Bulletin of the American Physical Society
APS April Meeting 2015
Volume 60, Number 4
Saturday–Tuesday, April 11–14, 2015; Baltimore, Maryland
Session E6: Fundamental Symmetries II |
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Sponsoring Units: GPMFC DNP Chair: Jaideep Singh, Michigan State University Room: Key 2 |
Saturday, April 11, 2015 3:30PM - 3:42PM |
E6.00001: Searches for Lorentz and CPT Violation with Fermions in Penning Traps Yunhua Ding, V. Alan Kosteleck\'y A theoretical analysis is performed of the prospects for detecting Lorentz and CPT violation in Penning-trap experiments with trapped particles and antiparticles. Using the general effective field theory called the Standard-Model Extension, we study signals in anomaly and cyclotron frequencies arising from Lorentz- and CPT-violating operators of arbitrary mass dimensions. Constraints on coefficients for Lorentz and CPT violation are extracted from existing data, and sensitivities attainable in forthcoming Penning-trap experiments are discussed. [Preview Abstract] |
Saturday, April 11, 2015 3:42PM - 3:54PM |
E6.00002: Prospects for Lorentz violation in atomic spectroscopy and spin-precession experiments Arnaldo J. Vargas, V. Alan Kosteleck\'y A breaking of Lorentz symmetry has been suggested as a low-energy signature for theories beyond the Standard Model and General Relativity. In this talk, signals of Lorentz violation in atomic spectroscopy and spin-precession experiments are discussed. The analysis is based on the general effective field theory known as the Standard-Model Extension, including contributions from operators with renormalizable and nonrenormalizable mass dimensions. Possible signals for Lorentz violation are identified, including several classes of time variations of the measured frequencies. Effects of CPT violation in matter-antimatter comparisons are also considered. Bounds on coefficients for Lorentz violation are obtained using existing analyses of muon and electron experiments, and estimates of sensitivities in future experiments are presented. [Preview Abstract] |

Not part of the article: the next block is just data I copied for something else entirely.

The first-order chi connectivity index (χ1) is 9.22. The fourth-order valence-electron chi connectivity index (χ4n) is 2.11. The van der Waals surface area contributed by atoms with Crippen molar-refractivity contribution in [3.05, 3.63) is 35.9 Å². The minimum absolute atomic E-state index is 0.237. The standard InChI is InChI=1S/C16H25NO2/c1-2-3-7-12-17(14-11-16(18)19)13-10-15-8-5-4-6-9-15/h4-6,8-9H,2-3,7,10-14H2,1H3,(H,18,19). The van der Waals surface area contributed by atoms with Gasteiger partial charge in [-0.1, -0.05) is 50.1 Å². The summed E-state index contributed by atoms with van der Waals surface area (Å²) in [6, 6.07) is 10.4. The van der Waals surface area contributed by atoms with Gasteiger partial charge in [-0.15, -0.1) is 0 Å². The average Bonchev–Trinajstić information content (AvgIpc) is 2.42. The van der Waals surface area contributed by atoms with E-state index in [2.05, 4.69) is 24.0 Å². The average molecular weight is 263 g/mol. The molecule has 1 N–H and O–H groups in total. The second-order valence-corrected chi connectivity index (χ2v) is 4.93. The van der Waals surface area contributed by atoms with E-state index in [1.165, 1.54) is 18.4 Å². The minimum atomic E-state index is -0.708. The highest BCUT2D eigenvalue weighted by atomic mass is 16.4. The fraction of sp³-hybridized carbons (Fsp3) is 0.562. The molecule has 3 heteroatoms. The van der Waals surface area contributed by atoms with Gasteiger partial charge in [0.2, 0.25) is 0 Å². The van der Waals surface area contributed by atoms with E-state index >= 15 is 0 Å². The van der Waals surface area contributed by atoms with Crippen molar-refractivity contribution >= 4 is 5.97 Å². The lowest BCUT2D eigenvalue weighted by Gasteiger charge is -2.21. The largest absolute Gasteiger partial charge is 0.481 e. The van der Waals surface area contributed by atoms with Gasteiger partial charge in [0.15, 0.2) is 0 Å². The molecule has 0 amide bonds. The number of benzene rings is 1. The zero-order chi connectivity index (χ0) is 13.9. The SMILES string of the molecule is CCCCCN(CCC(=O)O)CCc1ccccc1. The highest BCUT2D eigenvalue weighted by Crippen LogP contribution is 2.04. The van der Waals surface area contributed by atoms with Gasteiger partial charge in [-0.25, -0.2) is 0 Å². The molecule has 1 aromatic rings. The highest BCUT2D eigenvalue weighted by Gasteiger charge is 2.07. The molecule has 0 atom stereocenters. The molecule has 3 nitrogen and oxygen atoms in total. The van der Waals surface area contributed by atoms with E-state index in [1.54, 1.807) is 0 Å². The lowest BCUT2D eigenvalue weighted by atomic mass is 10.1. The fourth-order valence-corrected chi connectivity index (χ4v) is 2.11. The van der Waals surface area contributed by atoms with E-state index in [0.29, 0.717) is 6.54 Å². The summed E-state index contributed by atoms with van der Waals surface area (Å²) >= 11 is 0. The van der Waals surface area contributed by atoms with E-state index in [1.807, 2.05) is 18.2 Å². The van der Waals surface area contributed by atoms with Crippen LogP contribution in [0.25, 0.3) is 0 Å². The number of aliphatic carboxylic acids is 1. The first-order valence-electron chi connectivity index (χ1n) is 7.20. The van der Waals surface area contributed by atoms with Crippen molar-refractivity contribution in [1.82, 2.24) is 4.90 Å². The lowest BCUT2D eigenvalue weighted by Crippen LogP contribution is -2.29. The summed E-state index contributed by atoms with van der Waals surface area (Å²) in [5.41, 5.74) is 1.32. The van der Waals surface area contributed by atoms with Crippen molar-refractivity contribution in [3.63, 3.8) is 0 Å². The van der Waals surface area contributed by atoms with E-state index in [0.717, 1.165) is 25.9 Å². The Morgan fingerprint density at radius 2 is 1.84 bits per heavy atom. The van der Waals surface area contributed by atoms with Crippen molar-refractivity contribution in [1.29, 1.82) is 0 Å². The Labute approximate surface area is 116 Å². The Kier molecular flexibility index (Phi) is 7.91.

Saturday, April 11, 2015 3:54PM - 4:06PM |
E6.00003: South Pole Lorentz Invariance Test Morgan Hedges, Marc Smiciklas, Michael Romalis Tests of Lorentz and CPT symmetries are important because they form a cornerstone of quantum field theory and general relativity. To test one of the consequences of local Lorentz invariance we have performed a precision test of spatial isotropy at the Amundsen-Scott station near the geographic South Pole. This location provides the most isotropic environment available on Earth. We use an atomic spin co-magnetometer to compare energy levels in $^{21}$Ne and Rubidium atoms as the apparatus rotates with respect to the cosmos. Our experimental sensitivity is more than an order of magnitude greater than in previous such measurements, known as Hughes-Drever experiments. By operating at the South Pole we eliminate background signals due to the gyroscopic interactions of spins with Earth's rotation as well as diurnal environmental effects. The experiment has finished a 2-year data collection period and we expect to present the final results at the meeting. This is the first precision atomic physics experiment performed at the Pole and we will discuss the potential for future such measurements. [Preview Abstract] |